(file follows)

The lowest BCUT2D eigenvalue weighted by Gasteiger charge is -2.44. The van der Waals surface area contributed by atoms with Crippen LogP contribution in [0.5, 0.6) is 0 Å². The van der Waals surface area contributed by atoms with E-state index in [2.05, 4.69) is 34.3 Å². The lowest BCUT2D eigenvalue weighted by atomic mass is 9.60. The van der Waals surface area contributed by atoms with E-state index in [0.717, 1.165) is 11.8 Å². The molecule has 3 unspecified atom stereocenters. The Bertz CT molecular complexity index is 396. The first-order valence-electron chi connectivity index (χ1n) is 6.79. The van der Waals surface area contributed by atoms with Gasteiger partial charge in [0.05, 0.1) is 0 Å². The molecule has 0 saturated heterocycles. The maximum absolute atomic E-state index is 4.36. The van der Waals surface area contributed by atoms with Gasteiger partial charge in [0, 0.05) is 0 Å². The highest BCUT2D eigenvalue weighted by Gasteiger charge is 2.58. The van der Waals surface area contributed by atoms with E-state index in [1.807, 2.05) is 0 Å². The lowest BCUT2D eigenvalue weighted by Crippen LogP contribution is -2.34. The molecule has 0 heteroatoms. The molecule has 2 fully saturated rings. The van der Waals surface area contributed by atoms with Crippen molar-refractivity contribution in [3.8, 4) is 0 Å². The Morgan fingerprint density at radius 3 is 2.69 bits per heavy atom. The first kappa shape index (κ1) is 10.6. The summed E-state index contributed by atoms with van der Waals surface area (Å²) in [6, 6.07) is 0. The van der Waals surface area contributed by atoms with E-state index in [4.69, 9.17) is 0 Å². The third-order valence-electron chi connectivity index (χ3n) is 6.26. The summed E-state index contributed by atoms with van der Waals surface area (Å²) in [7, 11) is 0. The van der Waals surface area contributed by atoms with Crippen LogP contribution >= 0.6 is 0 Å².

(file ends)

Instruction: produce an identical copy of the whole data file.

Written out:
The lowest BCUT2D eigenvalue weighted by Gasteiger charge is -2.44. The van der Waals surface area contributed by atoms with Crippen LogP contribution in [0.5, 0.6) is 0 Å². The van der Waals surface area contributed by atoms with E-state index in [2.05, 4.69) is 34.3 Å². The lowest BCUT2D eigenvalue weighted by atomic mass is 9.60. The van der Waals surface area contributed by atoms with E-state index in [0.717, 1.165) is 11.8 Å². The molecule has 3 unspecified atom stereocenters. The Bertz CT molecular complexity index is 396. The first-order valence-electron chi connectivity index (χ1n) is 6.79. The van der Waals surface area contributed by atoms with Gasteiger partial charge in [0.05, 0.1) is 0 Å². The molecule has 0 saturated heterocycles. The maximum absolute atomic E-state index is 4.36. The van der Waals surface area contributed by atoms with Gasteiger partial charge in [0, 0.05) is 0 Å². The highest BCUT2D eigenvalue weighted by Gasteiger charge is 2.58. The van der Waals surface area contributed by atoms with E-state index in [1.807, 2.05) is 0 Å². The lowest BCUT2D eigenvalue weighted by Crippen LogP contribution is -2.34. The molecule has 0 heteroatoms. The molecule has 2 fully saturated rings. The van der Waals surface area contributed by atoms with Crippen molar-refractivity contribution in [3.8, 4) is 0 Å². The Morgan fingerprint density at radius 3 is 2.69 bits per heavy atom. The first kappa shape index (κ1) is 10.6. The summed E-state index contributed by atoms with van der Waals surface area (Å²) in [6, 6.07) is 0. The van der Waals surface area contributed by atoms with E-state index in [4.69, 9.17) is 0 Å². The third-order valence-electron chi connectivity index (χ3n) is 6.26. The summed E-state index contributed by atoms with van der Waals surface area (Å²) in [7, 11) is 0. The van der Waals surface area contributed by atoms with Crippen LogP contribution >= 0.6 is 0 Å².